Finishing Up

The Dogs of the DOW is a successful strategy for dividend investors who are seeking to outperform the S&P 500.  It is a cross between one who has a buy and hold philosophy and one who would like to be more active with their portfolio.  Only a long term dividend investor thinks of buying and selling once a year to be “active.” 

The Dogs of the DOW X and Small Dogs of the DOW X appear to outperform this strategy, and the fewer the number of holdings may be more palatable to the small investor.  The original strategy is solid, as are some alternatives to this original idea, so one should consider their perspective and determine if one of these strategies is a proper fit. 

Other Articles of Interest


Dividend Investing Strategies – Dollar Cost Averaging

Dividend Investing Strategies – Dividend Growth


Dividend Investing Strategies – Dogs of the DOW

by George L Smyth

Dogs of the DOW is a dividend investing strategy that has shown itself to hold up over time, comparing well against the S&P 500 and DJI benchmarks.

When I was five years old I went to the dog pound with my father.  I remember selecting one we called Lady (after the movie we had just seen, “Lady and The Tramp”) and she was my best friend for the next 17 years.  Why is it that we have so many pejorative phrases for dogs?  ‘dirty dog’, ‘gone to the dogs’,  ‘sick as a dog’ – I'm just not sure how "dog" can have a negative connotation, but I'm straying.

Dogs of the DOW identifies the beaten down, problematic, downtrodden companies within the DOW.  Referring to them as dogs, they are the ones that nobody wants and have been punished as a result.  With redemption in mind, another descriptive phrase comes to mind - 'every dog has its day'.

The Dogs of the DOW strategy was popularized in 1991 by Michael Higgins and works on the premise that members of the DOW are strong companies and the ones that are currently having difficulties will rebound.  The idea is that purchasing a group of hurting and unloved stocks at a time when their price is low will result in a profitable investment when the share price returns.

This is a buy low / sell high strategy that quantifies what is considered low.  It is a mechanical means of selection and timing that takes judgment away from the investor, grouping companies based on specific numbers and making trades on specific days.  The strategy has its critics, but its results over the years have shown that this is a successful strategy for the patient investor.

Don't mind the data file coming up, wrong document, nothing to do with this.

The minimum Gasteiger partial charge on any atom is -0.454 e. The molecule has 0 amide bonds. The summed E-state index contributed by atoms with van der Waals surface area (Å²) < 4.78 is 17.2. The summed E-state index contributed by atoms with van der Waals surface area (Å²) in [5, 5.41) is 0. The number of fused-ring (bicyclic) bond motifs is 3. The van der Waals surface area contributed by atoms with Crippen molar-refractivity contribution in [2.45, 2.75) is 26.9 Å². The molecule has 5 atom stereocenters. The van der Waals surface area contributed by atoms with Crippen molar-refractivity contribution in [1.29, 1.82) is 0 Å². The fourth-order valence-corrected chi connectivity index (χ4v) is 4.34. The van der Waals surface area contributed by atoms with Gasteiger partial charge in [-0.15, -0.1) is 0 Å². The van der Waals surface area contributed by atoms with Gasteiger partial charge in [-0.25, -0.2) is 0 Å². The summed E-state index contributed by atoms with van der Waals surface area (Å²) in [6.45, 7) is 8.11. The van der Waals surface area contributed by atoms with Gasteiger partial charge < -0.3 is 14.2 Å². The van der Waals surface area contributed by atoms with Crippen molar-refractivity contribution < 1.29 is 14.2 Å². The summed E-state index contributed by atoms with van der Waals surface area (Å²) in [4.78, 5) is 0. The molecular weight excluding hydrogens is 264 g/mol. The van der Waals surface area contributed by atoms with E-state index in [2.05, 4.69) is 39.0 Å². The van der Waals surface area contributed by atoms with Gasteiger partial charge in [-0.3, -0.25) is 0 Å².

Some History

The DOW contains 30 companies selected by editors at The Wall Street Journal.  The original list, created in 1896 by Charles Dow contained 12 companies that he felt offered a good picture of the American industry (thus the inclusion of the word “Industrial” in the Dow Jones Industrial Average).  Over time the number of companies increased to 30, and as some companies became weaker they were removed and replaced by companies deemed to more appropriately reflect the goals of the index.  General Electric is the only company that remains from the original 12.

There is no formula for inclusion in the DOW.  They are large, stable and respected companies, but no actual rules dictate a company’s inclusion or exclusion.

The Strategy

The idea of the strategy is to purchase in equal amounts the ten companies within the DOW that have the highest dividend yield on the last trading day of the year.  That's it.  Companies that are already owned are held, companies that are currently held and are no longer in the group of ten highest yielding companies are sold.

This sounds quite simplistic and the strategy has gotten pushback because of that, but to coin yet another phrase, ‘the proof is in the pudding’.  Regardless of opinion, the bottom line is the results, and they are positive.  With the assumption that dividends are reinvested, according to the official Dogs of the DOW website below is a comparison of the average total returns against the Dow Jones Industrials.

Investment 5 Year 10 Year 20 Year
Dogs of the Dow 13.4% 14.9% 10.0%
Dow Jones Industrials 13.3% 13.9% 8.4%

It makes sense to compare this strategy against The DOW, the most commonly referenced benchmark in the world.  After all, this is a selection specifically of DOW companies and its purpose is to improve on the group’s performance.  I note that the longer the strategy is employed, the greater the difference in results between the strategy and the benchmark.

However, I have been comparing previous (and will continue to compare) strategies against the S&P 500.  If a strategy is not able to beat the S&P 500 then it is better to simply invest in a low expense ratio S&P 500 index fund or ETF.  Below is a comparison of the Dogs against the S&P 500.

Investment 5 Year 10 Year 20 Year
Dogs of the Dow 13.4%



S&P 500 12.5%



This is still a favorable comparison.  Had it not measured up then I would not have offered it as an option (as has been the case with some other strategies I have examined, like the dividend hedging strategy, which has an unimpressive 5-year return of -7.8% and a 10-year return of -8.0%).